If indeed you are working for someone with these expectations, they may get impatient (or worse) when you ask them questions about your research project because they expect you to work these things out for yourself. In turn you may decide that it is easier to work without their guidance if you are only going to be humiliated every time you ask for it, and the relationship will begin to break down.

If you don't spend time establishing where responsibilities lie early on in the project, or confront these issues as they emerge, the situation can become very demoralising for the postdoc (who feels unfairly criticised) and frustrating for the supervisor (who may be concerned about the postdoc's ability to do independent research). That is why I'd want to find out why the two postdocs are so unhappy--could this lack of understanding be at the heart of their problems?

There is another big factor in any relationship--the way in which each of us reacts to other people. There are fundamental differences in the way that people supervise and like to be supervised. Some of us need to know that we are on the right track, that our efforts are noticed and appreciated; so as supervisors, these people are more likely to offer praise and to be interested in how individuals are feeling about their work.

Alternatively, other supervisors are more focussed on problems and will try to help people to be more effective by pointing out things that are wrong. They'll assume that the postdoc is aware of what they are doing well, so there's no need to waste time on this--instead they will highlight mistakes, often fairly bluntly!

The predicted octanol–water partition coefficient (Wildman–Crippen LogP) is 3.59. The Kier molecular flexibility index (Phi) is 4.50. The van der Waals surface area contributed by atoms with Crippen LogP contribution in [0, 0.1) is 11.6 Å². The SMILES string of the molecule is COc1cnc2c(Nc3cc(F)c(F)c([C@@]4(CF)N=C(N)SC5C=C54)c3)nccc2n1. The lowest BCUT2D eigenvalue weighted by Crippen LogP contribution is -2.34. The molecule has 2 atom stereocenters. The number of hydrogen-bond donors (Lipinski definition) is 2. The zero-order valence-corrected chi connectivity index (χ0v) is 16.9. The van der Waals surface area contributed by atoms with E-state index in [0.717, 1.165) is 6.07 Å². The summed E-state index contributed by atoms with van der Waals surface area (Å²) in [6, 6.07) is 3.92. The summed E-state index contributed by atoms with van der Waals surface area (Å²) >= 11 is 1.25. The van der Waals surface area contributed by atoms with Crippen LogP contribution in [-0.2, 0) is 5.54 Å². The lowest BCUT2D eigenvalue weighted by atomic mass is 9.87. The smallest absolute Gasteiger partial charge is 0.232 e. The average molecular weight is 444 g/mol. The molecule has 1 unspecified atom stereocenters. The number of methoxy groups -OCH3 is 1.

Ideally, the guidance that the supervisor gives is naturally in tune with the needs of the postdoc, or the supervisor will appreciate that there are differences in the ways people need to be guided, and take them into account. However, this is actually rare--and not just in academia. It is not particularly easy to manage or be managed by individuals very different to us. In order to help you work more effectively wherever you decide to continue your career, I'd suggest you try to learn a little bit more about the environment in which you feel the most comfortable and where you perform best.

Simple test to highlight motivations

Easier said than done, and in fact psychologists have been long studying just how differently individuals perceive motivating and (de-motivating) factors. One study I would like to highlight in particular is the Myers-Briggs Type Indicator (MBTI), which can help you determine what your natural way of reacting to people and situations is. There is a simple questionnaire available on the BBC Web site which uses more everyday language or you can look at Team Technology for further explanation or simply learn more about each of the types. I'm quite a fan of MBTI and use it frequently when I work with groups and individuals both to understand them and help them understand others, but some people find the jargon a big turn-off and feel it pigeonholes people.